–The ability to get a Model F brand new, fully assembled and configured, and native USB is also a big factor – most people prefer not to clean out 30 years of gunk and hair from a used keyboard off an online auction site and spend hours washing and restoring it just for the privilege of using an IBM Model F keyboard in all its prime. And then they need to figure out how to buy a teensy or Model F USB controller board, program firmware onto it, and configure that firmware – it’s just too time consuming but up to now it was the only way to use the best keyboard possible. Also many Model F keyboards came with strange layouts that were difficult to get used to, such as the IBM XT keyboard.
–The upgrade over a Model M: Most people who enjoy buckling spring keyboards know about IBM’s Model M clicky keyboards, and not the superior earlier model, the Model F. While the Model F was replaced with the cheaper and now easier to obtain Model M, the Model M made some sacrifices on build quality and tactile response, replacing almost all metal with plastic. Out was the incredibly sharp and firm click of the Model F’s flippers making direct contact with its large printed circuit board. In was the Model M’s tiny pivot plates hitting a rubber mat and underlying plastic membrane sheets with a relatively dull thud.
2. The process and history of the project: I have been a collector of IBM buckling spring keyboards for years and was able to acquire a number of Model F keyboards through my network of IT recycler contacts, but no 62-key “Kishsaver” Model F keyboards (Kishsaver refers to a nickname given to keyboards that Deskthority contributor Kishy described in detail on his web site and helped reintroduce to the public a few years ago). (A note on the naming conventions of this project: While the brand new Model F keyboards from this project can support any number of keys, I chose model names that reflect their original key counts; hence they were named F62 and F77.) To no avail I spent a while looking for more 62-key F62 Kishsavers and 77-key F77 keyboards. Given the high demand for Kishsavers and 77-key Model F keyboards and the non-existent supply, as well as my own interest in a Kishsaver, I looked into what it would cost to bring these great keyboards with metal cases back into production, working on the CAD files and discussing ideas with a number of very smart people including professional engineers, PCB designers, and product designers, some of whom have contributed to the DT/GH/reddit forums. I was also inspired by the significant interest and discussions on the forums regarding bringing back the Model F buckling spring keyboard. This project is definitely not a one man show – I could not have done this project without the help of so many community members, especially xwhatsit for inventing a reliable capacitive controller replacement for Model F keyboards, as well as others whom I have not yet asked if they would like to be publicly recognized. I have learned a lot along the way about manufacturing, PCBs, materials, micrometer measurement, CAD (computer aided design), and about the specifications of Model F keyboards. This is a unique project in that it is the first one to bring back Model F buckling spring technology, which has been out of production for essentially 25+ years. The buckling spring patent expired long ago, opening the door to “generics” but no projects involve brand new buckling spring keyboards made from 100% new stock. I had to pay for all the tooling, CNC milling and molds – with no guarantees of success. Another forum member pointed out that the Cherry MX and other custom keyboard projects have lower production costs as the individual key mechanisms are pre-made, unlike Model F components. I have been working with my China contacts for about a year and a half on a number of projects so it was not difficult for me to work with them on this project. My past projects included mass production of xwhatsit’s PCB’s that allowed older IBM keyboards to be USB, have full NKRO, and function on today’s computer equipment.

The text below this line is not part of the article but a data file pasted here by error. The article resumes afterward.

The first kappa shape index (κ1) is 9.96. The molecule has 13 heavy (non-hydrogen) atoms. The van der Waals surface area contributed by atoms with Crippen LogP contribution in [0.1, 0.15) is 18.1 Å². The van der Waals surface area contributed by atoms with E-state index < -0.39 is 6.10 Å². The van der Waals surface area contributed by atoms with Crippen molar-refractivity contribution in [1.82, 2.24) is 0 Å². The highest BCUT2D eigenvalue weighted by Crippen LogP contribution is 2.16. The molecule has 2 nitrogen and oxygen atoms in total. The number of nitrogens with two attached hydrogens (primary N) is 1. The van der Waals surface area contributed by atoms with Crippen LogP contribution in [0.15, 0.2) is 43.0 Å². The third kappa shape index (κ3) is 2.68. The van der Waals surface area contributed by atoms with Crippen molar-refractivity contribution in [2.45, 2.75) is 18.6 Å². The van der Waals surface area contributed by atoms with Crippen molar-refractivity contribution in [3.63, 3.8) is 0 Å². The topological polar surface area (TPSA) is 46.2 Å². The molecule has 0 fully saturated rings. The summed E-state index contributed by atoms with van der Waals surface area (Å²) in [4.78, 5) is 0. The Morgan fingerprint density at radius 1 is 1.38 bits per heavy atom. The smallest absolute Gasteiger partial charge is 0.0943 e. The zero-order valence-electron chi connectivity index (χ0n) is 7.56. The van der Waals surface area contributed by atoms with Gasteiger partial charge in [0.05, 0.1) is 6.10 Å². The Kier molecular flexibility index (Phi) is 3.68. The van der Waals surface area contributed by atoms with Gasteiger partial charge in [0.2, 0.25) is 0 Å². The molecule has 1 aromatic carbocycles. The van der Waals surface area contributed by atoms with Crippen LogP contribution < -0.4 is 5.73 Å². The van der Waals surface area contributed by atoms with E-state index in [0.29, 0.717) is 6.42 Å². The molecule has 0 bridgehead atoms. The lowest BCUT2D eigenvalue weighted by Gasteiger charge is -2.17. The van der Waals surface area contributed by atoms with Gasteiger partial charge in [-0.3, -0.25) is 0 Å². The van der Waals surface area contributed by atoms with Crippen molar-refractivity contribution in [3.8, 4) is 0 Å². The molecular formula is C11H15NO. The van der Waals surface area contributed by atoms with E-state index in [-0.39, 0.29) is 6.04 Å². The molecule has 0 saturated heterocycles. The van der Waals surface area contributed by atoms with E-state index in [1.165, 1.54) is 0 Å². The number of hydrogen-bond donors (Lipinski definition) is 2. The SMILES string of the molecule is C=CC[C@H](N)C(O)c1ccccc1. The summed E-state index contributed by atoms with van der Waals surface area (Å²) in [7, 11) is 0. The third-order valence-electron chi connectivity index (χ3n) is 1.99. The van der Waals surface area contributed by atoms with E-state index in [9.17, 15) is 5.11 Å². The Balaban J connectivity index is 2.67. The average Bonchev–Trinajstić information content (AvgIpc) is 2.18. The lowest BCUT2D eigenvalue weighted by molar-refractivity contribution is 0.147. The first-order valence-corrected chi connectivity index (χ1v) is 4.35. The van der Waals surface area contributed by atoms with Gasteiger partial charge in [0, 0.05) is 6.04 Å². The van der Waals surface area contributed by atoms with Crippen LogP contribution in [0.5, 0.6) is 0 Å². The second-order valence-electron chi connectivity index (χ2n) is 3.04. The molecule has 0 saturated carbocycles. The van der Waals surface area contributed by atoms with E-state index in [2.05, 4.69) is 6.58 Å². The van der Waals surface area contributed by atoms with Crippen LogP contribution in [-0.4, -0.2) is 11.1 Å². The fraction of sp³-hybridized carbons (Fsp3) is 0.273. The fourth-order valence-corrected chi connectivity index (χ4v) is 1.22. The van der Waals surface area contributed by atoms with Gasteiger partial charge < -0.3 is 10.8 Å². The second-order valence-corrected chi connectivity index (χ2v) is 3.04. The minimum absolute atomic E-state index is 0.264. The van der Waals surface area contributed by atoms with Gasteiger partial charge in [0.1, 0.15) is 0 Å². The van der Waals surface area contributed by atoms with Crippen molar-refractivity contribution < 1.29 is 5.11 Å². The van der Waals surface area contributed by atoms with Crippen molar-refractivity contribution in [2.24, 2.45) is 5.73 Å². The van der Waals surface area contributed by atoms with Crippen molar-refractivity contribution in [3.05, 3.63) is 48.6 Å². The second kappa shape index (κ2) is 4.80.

3. I think there are many factors for the increased interest in mechanical keyboards. One is definitely the expansion of the number of computer and gaming enthusiasts and the gaming and mechanical keyboard communities that have flourished in recent years (including reddit.com/MechanicalKeyboards
4. I am a big fan and collector of the IBM buckling spring keyboards. My very first keyboard was an IBM Model F. The first family computer was an IBM PC (5150) or IBM PC XT (not sure the exact model) with its IBM Model F XT keyboard. In recent years I’ve used the 122 key Model F keyboard as my daily driver thanks to Soarer’s great work with his converter and Fohat’s guide to refurbishing and adjusting the F122 layout to more of a 1391401 Model M ANSI layout. In 2014 xwhatsit helped me to bring his Model F keyboard controllers to mass production and assembly in China at a significantly lower cost. From a young age I have had a great interest in computers and have done a lot of typing on Model F keyboards. I have taken them apart and repaired/restored a number of them. But no related background for me; I am not a professional programmer or CAD person. The professional and/or enthusiast-level background of those who have helped me with this project include programmers, PCB/hardware designers, engineers, product designers/inventors, and other Model F keyboard fans. Without them this project would not have been possible.